Example Network Deployment of Surveillance Monitors
Example Network Deployment of Surveillance Monitors 

Inside the perimeter of the enterprise, each local domain maintains its traffic filtering control (F-boxes) over its own subnetworks. These filters enforce domain-specific restriction over issues such as UDP port availability, as well as acceptable protocol traffic. EMERALD surveillance monitors are represented by the S-circles, and are deployed to the various entry points of the enterprise and domains.

EMERALD surveillance modules develop analysis results that are then directed up to an enterprise-layer monitor, which correlates the distributed results into a meta-event stream. The enterprise monitor is identical to the individual gateway monitors (i.e., they use the same code base), except that it is configured to correlate activity reports produced by the gateway monitors. The enterprise monitor employs both statistical anomaly detection and signature analyses to further analyze the results produced by the distributed gateway surveillance modules, searching for commonalities or trends in the distributed analysis results.

The following sections focus on aggregate analyses that may induce both local response and/or enterprise-wide response. We enumerate some of the possible ways that analysis results from the various surveillance modules can be correlated to provide insight into more global problems not visible from the narrow perspective of local entry-point monitoring.

6.1 Commonalities among Results

One issue of direct interest is whether there exist commonalities in analysis results across surveillance modules that are examining mutually exclusive event streams. For example, a scenario previously discussed was that of a statistical engine observing a drastic increase in the number of discarded packets at the entry point to a domain, perhaps even observing the majority cause for packet discards. Depending on the degree of increase, a local domain administrator could be persuaded to take actions to help alleviate or remove the cause of the failed packets. However, if on a given day all such domains throughout the enterprise similarly observed marked increases in discarded packet volume, the response could propagate from being a local concern to being an enterprise-wide issue. Similarly, commonalities across domains in excessive levels of protocol-specific errors or signature engines detecting unwanted activity across multiple domains could lead to enterprise-layer responses.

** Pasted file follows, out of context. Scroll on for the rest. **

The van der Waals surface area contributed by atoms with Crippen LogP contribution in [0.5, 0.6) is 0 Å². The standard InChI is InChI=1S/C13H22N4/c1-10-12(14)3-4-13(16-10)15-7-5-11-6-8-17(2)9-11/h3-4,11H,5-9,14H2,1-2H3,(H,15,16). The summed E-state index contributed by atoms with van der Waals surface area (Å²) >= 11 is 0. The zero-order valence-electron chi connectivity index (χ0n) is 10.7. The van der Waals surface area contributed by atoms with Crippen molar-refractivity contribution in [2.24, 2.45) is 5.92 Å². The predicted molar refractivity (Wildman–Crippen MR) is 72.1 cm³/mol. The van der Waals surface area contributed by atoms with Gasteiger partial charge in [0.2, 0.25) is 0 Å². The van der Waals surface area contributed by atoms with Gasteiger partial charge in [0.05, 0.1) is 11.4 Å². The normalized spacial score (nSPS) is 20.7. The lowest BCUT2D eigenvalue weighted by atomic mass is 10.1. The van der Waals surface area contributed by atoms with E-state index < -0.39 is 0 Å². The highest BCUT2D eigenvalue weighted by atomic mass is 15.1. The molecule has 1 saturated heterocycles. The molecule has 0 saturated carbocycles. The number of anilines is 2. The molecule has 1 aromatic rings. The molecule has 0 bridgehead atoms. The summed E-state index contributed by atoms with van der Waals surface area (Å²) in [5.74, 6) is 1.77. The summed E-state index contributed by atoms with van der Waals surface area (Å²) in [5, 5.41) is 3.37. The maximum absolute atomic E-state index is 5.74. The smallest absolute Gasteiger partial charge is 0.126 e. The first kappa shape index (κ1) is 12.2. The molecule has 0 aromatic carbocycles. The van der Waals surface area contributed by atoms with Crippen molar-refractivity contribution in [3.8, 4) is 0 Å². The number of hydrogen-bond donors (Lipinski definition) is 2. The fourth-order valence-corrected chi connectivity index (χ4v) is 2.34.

We might also choose to distinguish excessive types of certain traffic in an effort to check for intelligence gathering by outsiders who submit requests such as finger, echo, or mail alias expansion, to multiple domains in the enterprise (i.e., round-robin doorknob rattling). The objective of such a technique might be to avoid detection from both local network intensity and/or continuous measures by spreading out the probes to multiple independently monitored domains. Through aggregate analysis, we could maintain the enterprise-wide profile of probes of this type, and detect when an unusual number or mix of these probes occurs. While such probes may not appear excessive from the local domain perspective, the enterprise overall may observe a marked increase worthy of response.

In addition, we can add a layer of traffic-rate monitoring by profiling the overall volume of enterprise traffic expected throughout various slices of the day and week. Local monitors may use continuous measures to detect drastic declines in packet volumes that could indicate transmission loss or serious degradation. However, it is conceivable that the degradation from the local domain perspective, while significant, is not drastic enough to warrant active response. At the same time, we may find through results correlation that the aggregate of all domains producing reports of transmission rate degradation during the same time period could warrant attention at the enterprise layer. Thus, local domain activity below the severity of warranting a response could in aggregation with other activity be found to warrant a response.

6.2 Sequential Trend Analysis

Of general use to meta-surveillance is the modeling of activity for sequential trends in the appearance of problematic traffic. For example, this could entail correlating the analyses of local monitors, looking for trends in the propagation of application-layer datagrams for error or ICMP packets. While local responses to error messages could be handled by the local domain administrators, reports of errors spreading across all domains might more effectively be addressed by those responsible for connections between the enterprise and the service provider.